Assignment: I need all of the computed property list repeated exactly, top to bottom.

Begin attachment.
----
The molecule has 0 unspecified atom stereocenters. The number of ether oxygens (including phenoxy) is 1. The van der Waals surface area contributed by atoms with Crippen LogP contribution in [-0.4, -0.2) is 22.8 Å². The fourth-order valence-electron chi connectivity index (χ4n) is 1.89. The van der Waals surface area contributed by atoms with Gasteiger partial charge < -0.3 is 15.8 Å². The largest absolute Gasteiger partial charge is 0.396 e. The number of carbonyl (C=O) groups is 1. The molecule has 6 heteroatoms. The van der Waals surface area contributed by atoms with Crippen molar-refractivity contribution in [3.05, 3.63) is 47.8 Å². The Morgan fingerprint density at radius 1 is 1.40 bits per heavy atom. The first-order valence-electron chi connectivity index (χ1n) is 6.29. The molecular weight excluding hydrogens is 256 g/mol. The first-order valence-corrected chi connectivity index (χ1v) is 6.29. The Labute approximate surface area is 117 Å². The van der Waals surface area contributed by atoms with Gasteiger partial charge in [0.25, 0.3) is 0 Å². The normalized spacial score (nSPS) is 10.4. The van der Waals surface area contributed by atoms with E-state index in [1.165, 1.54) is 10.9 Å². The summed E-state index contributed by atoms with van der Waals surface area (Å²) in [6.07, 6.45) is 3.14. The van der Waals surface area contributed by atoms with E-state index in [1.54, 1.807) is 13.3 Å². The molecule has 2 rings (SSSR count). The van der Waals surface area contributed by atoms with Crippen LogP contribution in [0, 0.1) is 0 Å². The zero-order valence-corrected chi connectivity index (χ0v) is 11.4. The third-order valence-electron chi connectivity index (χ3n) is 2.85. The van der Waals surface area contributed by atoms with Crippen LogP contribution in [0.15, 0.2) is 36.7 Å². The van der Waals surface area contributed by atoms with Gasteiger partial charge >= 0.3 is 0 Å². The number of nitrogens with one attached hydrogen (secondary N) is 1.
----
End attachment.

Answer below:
The molecule has 0 unspecified atom stereocenters. The number of ether oxygens (including phenoxy) is 1. The van der Waals surface area contributed by atoms with Crippen LogP contribution in [-0.4, -0.2) is 22.8 Å². The fourth-order valence-electron chi connectivity index (χ4n) is 1.89. The van der Waals surface area contributed by atoms with Gasteiger partial charge < -0.3 is 15.8 Å². The largest absolute Gasteiger partial charge is 0.396 e. The number of carbonyl (C=O) groups is 1. The molecule has 6 heteroatoms. The van der Waals surface area contributed by atoms with Crippen molar-refractivity contribution in [3.05, 3.63) is 47.8 Å². The Morgan fingerprint density at radius 1 is 1.40 bits per heavy atom. The first-order valence-electron chi connectivity index (χ1n) is 6.29. The molecular weight excluding hydrogens is 256 g/mol. The first-order valence-corrected chi connectivity index (χ1v) is 6.29. The Labute approximate surface area is 117 Å². The van der Waals surface area contributed by atoms with Gasteiger partial charge in [0.25, 0.3) is 0 Å². The normalized spacial score (nSPS) is 10.4. The van der Waals surface area contributed by atoms with E-state index in [1.165, 1.54) is 10.9 Å². The summed E-state index contributed by atoms with van der Waals surface area (Å²) in [6.07, 6.45) is 3.14. The van der Waals surface area contributed by atoms with E-state index in [1.54, 1.807) is 13.3 Å². The molecule has 2 rings (SSSR count). The van der Waals surface area contributed by atoms with Crippen LogP contribution in [0, 0.1) is 0 Å². The zero-order valence-corrected chi connectivity index (χ0v) is 11.4. The third-order valence-electron chi connectivity index (χ3n) is 2.85. The van der Waals surface area contributed by atoms with Crippen LogP contribution in [0.15, 0.2) is 36.7 Å². The van der Waals surface area contributed by atoms with Gasteiger partial charge >= 0.3 is 0 Å². The number of nitrogens with one attached hydrogen (secondary N) is 1.